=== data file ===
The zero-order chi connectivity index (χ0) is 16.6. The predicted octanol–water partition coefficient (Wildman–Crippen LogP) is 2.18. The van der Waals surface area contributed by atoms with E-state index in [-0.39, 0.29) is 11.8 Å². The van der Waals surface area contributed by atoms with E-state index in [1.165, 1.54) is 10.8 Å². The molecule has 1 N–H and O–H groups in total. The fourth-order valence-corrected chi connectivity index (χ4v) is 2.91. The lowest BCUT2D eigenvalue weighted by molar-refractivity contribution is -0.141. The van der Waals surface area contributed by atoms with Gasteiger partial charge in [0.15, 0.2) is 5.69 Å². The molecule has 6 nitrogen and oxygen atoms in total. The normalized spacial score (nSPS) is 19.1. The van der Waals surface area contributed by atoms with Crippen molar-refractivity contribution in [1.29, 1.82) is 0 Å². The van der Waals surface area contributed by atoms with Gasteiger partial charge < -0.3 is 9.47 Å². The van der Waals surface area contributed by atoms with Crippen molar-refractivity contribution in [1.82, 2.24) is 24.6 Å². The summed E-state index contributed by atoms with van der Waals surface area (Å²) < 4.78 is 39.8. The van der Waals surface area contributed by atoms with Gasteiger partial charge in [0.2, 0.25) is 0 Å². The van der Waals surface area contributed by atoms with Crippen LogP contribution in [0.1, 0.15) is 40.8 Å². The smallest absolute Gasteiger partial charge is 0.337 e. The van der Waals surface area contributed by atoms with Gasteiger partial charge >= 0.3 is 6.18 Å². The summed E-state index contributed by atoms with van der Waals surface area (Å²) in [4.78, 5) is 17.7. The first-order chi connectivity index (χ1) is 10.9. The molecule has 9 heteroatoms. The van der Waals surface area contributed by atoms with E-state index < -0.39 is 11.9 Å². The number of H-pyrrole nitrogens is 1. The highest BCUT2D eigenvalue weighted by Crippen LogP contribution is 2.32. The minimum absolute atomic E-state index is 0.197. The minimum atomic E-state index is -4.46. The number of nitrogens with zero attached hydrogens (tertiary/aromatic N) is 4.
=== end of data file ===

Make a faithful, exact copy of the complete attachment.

The zero-order chi connectivity index (χ0) is 16.6. The predicted octanol–water partition coefficient (Wildman–Crippen LogP) is 2.18. The van der Waals surface area contributed by atoms with E-state index in [-0.39, 0.29) is 11.8 Å². The van der Waals surface area contributed by atoms with E-state index in [1.165, 1.54) is 10.8 Å². The molecule has 1 N–H and O–H groups in total. The fourth-order valence-corrected chi connectivity index (χ4v) is 2.91. The lowest BCUT2D eigenvalue weighted by molar-refractivity contribution is -0.141. The van der Waals surface area contributed by atoms with Gasteiger partial charge in [0.15, 0.2) is 5.69 Å². The molecule has 6 nitrogen and oxygen atoms in total. The normalized spacial score (nSPS) is 19.1. The van der Waals surface area contributed by atoms with Crippen molar-refractivity contribution in [1.29, 1.82) is 0 Å². The van der Waals surface area contributed by atoms with Gasteiger partial charge < -0.3 is 9.47 Å². The van der Waals surface area contributed by atoms with Crippen molar-refractivity contribution in [1.82, 2.24) is 24.6 Å². The summed E-state index contributed by atoms with van der Waals surface area (Å²) < 4.78 is 39.8. The van der Waals surface area contributed by atoms with Gasteiger partial charge in [0.2, 0.25) is 0 Å². The van der Waals surface area contributed by atoms with Crippen LogP contribution in [0.1, 0.15) is 40.8 Å². The smallest absolute Gasteiger partial charge is 0.337 e. The van der Waals surface area contributed by atoms with Gasteiger partial charge >= 0.3 is 6.18 Å². The summed E-state index contributed by atoms with van der Waals surface area (Å²) in [4.78, 5) is 17.7. The first-order chi connectivity index (χ1) is 10.9. The molecule has 9 heteroatoms. The van der Waals surface area contributed by atoms with E-state index < -0.39 is 11.9 Å². The number of H-pyrrole nitrogens is 1. The highest BCUT2D eigenvalue weighted by Crippen LogP contribution is 2.32. The minimum absolute atomic E-state index is 0.197. The minimum atomic E-state index is -4.46. The number of nitrogens with zero attached hydrogens (tertiary/aromatic N) is 4.